For the big-spending U.S. Chamber of Commerce, the 2012 election season began early with a flurry of hard-hitting ads in six states that included attacks on two vulnerable Democratic senators -- a harbinger of the $50 million-plus drive it plans to mount this election year.
To help Republicans gain control of both houses of Congress, the Chamber dropped about $2 million on "issue advocacy" ads late last year -- in Iowa, Montana, Nevada, Ohio, Pennsylvania and Washington.
In February, the pro-business behemoth poured another $10 million into ads aimed mostly at weakening Democrats and bolstering GOP members in eight Senate and 12 House contests. Just one ad was supportive of a Democrat's positions.
This hefty and early ad spending underscores the huge political stakes in the coming congressional elections for many of the Chamber's most generous corporate supporters -- including energy, insurance, health care and Wall Street firms.
Democratic Sen. Sherrod Brown of Ohio, for one, has been targeted by the Chamber with almost $2.5 million worth of slick spots saying he "voted to block American energy production and increase energy taxes."
Some of the ads have been criticized by independent fact-checking groups and one drew barbs because it showed a sinister-looking Brown sporting a beard in what appears to be a doctored photo.
The Chamber's key issues -- attacking "government-run" health care, federal curbs on domestic energy production and "job-killing regulations" -- have been standard lobbying themes during the Obama years.
"We hope and plan to have the most aggressive issue advocacy campaign," ever run by the Chamber, Bruce Josten the group's top lobbyist told iWatch News.
Springtime ad spree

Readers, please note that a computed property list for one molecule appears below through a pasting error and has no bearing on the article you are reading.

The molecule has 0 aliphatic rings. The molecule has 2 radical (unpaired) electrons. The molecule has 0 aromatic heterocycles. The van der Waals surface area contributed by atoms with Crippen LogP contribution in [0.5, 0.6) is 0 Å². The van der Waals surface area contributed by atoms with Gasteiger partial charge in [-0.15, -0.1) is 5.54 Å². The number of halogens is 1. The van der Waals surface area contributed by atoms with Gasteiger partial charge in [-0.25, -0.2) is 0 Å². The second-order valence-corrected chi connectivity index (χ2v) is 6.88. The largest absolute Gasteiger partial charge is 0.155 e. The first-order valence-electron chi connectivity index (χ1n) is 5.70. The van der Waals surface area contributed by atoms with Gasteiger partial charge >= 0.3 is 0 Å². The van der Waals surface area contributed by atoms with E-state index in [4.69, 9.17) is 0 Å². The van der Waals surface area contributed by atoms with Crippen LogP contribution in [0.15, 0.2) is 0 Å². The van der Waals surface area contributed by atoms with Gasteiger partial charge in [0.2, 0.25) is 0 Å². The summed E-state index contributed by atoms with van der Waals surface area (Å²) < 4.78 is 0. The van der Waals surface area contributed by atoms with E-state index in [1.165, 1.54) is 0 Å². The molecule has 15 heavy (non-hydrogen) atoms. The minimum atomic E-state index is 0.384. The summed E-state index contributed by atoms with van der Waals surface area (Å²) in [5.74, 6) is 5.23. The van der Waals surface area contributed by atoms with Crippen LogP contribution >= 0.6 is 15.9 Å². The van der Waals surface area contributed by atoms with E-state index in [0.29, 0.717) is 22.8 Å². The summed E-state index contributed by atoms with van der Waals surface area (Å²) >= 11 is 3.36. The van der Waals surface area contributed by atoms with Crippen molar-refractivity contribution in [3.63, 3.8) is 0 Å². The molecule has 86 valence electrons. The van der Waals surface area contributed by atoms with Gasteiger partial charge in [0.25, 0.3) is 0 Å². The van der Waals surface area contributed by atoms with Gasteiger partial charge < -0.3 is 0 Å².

The Chamber's issue ads don't urge votes for specific candidates, but do discuss where candidates stand on several of the Chamber's leading "free enterprise" issues.
Fundraisers close to the Chamber expect another multimillion-dollar ad drive in April or May that will equal or surpass the group's February foray.
The ad spree reflects the Chamber's fundraising muscle, led by its feisty, silver-haired CEO Tom Donohue. During his decade and a half at the Chamber's helm, Donohue has been instrumental in boosting its annual budget to about $200 million (more than four times what it was when Donohue took over) and making the group far and away Washington's premier lobbying spender.
Last year alone, the Chamber spent $67 million on lobbying, according to the Center for Responsive Politics.
And this election season the Chamber is again thinking and spending big.
By November, the Chamber expects to run ads in at least a dozen Senate contests and at least 30 House races -- but following tradition it won't be directly involved in the presidential race.
"We're not going to be engaged in presidential politics," Scott Reed, the veteran GOP operative who joined the Chamber last fall as senior political strategist, said in an interview. "But we'll be engaged in presidential policies and issues as part of our voter education."
Why such an early start for the Chamber on the electoral front?
"We saw an opening in the political calendar and a need to set the terms of the debate," Reed said. By getting its ads up early the Chamber is trying to "grow the map by making more races competitive," Reed said, adding that many local chambers have supported their efforts.
Veteran campaign finance analysts aren't surprised by the Chamber's fast start.